The skeleton of an unknown man has been discovered in Northamptonshire, England, and carries along a series of new details about the ritual burials in the Roman era. The bones belong to a man of the III or IV century, buried with a flat stone in his mouth and his face turned upside down, staring at the ground. The ritual took place in Stanwick, near the Nene river, and was discover in 1991 but only in 2017 the team of archeologists started studying the site, containing other 34 tombs.

Simon Mays, biologist specialised in the study of human skeletons said to the Guardian newspaper that it was a sensational find because it was unique:

“This isn’t something that’s been identified so far in the archaeological records. So it’s identifying a new practice … The fact that he’s buried face down in the grave is consistent with somebody whose behaviour marked them out as odd or threatening within a community”.

The theories considered by the experts are several. The man could have had mental problems, so they would have cut his tongue as a form of punishment for his issues. Mays contextualises with references to other nations:

“There are Germanic law codes which talk about cutting people’s tongues out because they spread malicious accusations against other people. We’re looking into it at the moment, but I don’t know whether there are any Roman laws to that effect […]”.

On the matter about why the archeologists hypothesised that the tongue was amputated, Mays said:

“What gave us this idea is that there are other burials from Roman Britain where missing body parts in the grave are replaced by objects at the appropriate anatomical location[…]. The great majority are decapitations, where you’ve got a stone or a pot placed where the head should be. We thought that, because of this, perhaps a stone could replace the tongue because it’s in the front part of the mouth where the tongue ought to be”.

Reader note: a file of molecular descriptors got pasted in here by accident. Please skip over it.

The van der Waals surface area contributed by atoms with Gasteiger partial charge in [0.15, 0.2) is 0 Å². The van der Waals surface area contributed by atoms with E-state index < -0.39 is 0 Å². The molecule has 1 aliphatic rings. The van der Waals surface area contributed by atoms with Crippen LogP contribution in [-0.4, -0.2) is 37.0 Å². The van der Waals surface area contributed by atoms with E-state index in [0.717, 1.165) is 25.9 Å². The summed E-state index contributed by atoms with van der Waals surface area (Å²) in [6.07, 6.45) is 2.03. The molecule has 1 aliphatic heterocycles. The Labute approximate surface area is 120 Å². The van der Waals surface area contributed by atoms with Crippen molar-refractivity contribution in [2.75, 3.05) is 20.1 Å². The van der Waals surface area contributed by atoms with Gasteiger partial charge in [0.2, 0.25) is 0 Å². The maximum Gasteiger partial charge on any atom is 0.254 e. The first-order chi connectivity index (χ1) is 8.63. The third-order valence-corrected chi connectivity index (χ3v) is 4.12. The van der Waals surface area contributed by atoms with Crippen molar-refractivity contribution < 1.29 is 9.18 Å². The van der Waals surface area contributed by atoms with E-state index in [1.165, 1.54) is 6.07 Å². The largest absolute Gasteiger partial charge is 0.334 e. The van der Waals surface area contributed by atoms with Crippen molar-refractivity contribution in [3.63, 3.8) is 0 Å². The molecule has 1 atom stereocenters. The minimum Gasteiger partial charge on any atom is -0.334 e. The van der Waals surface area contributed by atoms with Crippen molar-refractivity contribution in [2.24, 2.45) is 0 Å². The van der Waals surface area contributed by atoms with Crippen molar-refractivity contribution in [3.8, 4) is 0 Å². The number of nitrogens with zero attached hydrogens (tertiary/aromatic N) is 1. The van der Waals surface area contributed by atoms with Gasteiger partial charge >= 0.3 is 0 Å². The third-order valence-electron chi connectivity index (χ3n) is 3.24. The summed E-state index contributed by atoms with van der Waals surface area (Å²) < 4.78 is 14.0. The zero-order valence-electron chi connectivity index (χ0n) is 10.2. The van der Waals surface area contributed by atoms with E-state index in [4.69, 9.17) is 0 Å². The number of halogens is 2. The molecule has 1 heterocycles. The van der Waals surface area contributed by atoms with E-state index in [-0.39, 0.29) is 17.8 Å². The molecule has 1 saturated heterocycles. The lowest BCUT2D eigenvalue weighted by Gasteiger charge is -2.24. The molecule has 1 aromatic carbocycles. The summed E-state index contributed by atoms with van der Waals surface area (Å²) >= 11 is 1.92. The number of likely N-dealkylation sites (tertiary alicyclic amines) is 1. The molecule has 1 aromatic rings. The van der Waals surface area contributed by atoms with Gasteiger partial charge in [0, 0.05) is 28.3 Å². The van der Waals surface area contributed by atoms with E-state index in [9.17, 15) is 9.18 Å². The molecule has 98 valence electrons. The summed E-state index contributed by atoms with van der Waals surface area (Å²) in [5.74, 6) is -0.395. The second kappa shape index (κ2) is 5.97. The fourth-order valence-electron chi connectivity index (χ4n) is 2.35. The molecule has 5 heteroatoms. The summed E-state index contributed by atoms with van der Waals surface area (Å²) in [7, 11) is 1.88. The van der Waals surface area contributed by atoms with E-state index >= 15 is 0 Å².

To confirm such a theory there are some traces in the bones:

“If you cut somebody’s tongue out, the mouth is full of bacteria and so you’re likely to get an infection. We did indeed find evidence of infection on the bones, so that seems to support the idea.The whole idea of replacing a severed body part with an object is interesting in itself. It could be an attempt to complete an incomplete body. Or it could be an attempt to replace part of a body with something obviously inanimate, like a stone or a pot, to prevent the corpse from being complete”.

The individuals buried face down have been infrequently found in the burial sites of the late Roman era up until the beginning of the Saxon period. Some archeologists believe that the method was implemented because considered as a threat for their community. Mays affirms:

“It’s a way of stopping the corpse from rising from its grave and menacing the living”

Source: The Guardian

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Matteo Rubboli

I am a publisher specialised in the digital distribution of culture and founder of the portal Vanilla Magazine. I don't wear a tie or branded clothes, I keep my hair short so I don't have to comb it. That's not my fault but just the way I've been drawn as...

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